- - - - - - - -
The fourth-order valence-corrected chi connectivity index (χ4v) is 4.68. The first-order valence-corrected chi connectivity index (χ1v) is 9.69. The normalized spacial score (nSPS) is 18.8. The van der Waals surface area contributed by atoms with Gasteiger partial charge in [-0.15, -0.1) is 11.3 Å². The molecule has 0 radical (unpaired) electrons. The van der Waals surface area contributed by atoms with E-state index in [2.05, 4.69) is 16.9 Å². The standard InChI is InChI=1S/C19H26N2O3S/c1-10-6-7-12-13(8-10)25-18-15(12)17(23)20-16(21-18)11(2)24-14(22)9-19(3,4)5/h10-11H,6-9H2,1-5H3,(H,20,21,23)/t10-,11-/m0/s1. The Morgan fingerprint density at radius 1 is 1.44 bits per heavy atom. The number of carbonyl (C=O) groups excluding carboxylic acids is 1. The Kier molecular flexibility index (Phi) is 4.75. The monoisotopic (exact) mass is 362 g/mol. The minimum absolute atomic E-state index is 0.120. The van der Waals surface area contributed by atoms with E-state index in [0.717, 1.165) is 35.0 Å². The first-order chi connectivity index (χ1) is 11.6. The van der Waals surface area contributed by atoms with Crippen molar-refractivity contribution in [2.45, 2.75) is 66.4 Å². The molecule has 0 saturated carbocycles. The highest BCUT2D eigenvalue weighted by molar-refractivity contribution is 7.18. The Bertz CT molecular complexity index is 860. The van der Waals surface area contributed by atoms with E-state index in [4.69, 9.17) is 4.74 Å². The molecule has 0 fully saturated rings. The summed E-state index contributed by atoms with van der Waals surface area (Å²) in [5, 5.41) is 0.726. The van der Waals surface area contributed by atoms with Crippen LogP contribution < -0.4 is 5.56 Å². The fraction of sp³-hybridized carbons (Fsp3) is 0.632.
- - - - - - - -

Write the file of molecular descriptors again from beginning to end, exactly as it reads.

The fourth-order valence-corrected chi connectivity index (χ4v) is 4.68. The first-order valence-corrected chi connectivity index (χ1v) is 9.69. The normalized spacial score (nSPS) is 18.8. The van der Waals surface area contributed by atoms with Gasteiger partial charge in [-0.15, -0.1) is 11.3 Å². The molecule has 0 radical (unpaired) electrons. The van der Waals surface area contributed by atoms with E-state index in [2.05, 4.69) is 16.9 Å². The standard InChI is InChI=1S/C19H26N2O3S/c1-10-6-7-12-13(8-10)25-18-15(12)17(23)20-16(21-18)11(2)24-14(22)9-19(3,4)5/h10-11H,6-9H2,1-5H3,(H,20,21,23)/t10-,11-/m0/s1. The Morgan fingerprint density at radius 1 is 1.44 bits per heavy atom. The number of carbonyl (C=O) groups excluding carboxylic acids is 1. The Kier molecular flexibility index (Phi) is 4.75. The monoisotopic (exact) mass is 362 g/mol. The minimum absolute atomic E-state index is 0.120. The van der Waals surface area contributed by atoms with E-state index in [0.717, 1.165) is 35.0 Å². The first-order chi connectivity index (χ1) is 11.6. The van der Waals surface area contributed by atoms with Crippen molar-refractivity contribution in [2.45, 2.75) is 66.4 Å². The molecule has 0 saturated carbocycles. The highest BCUT2D eigenvalue weighted by molar-refractivity contribution is 7.18. The Bertz CT molecular complexity index is 860. The van der Waals surface area contributed by atoms with E-state index in [4.69, 9.17) is 4.74 Å². The molecule has 0 fully saturated rings. The summed E-state index contributed by atoms with van der Waals surface area (Å²) in [5, 5.41) is 0.726. The van der Waals surface area contributed by atoms with Crippen LogP contribution < -0.4 is 5.56 Å². The fraction of sp³-hybridized carbons (Fsp3) is 0.632.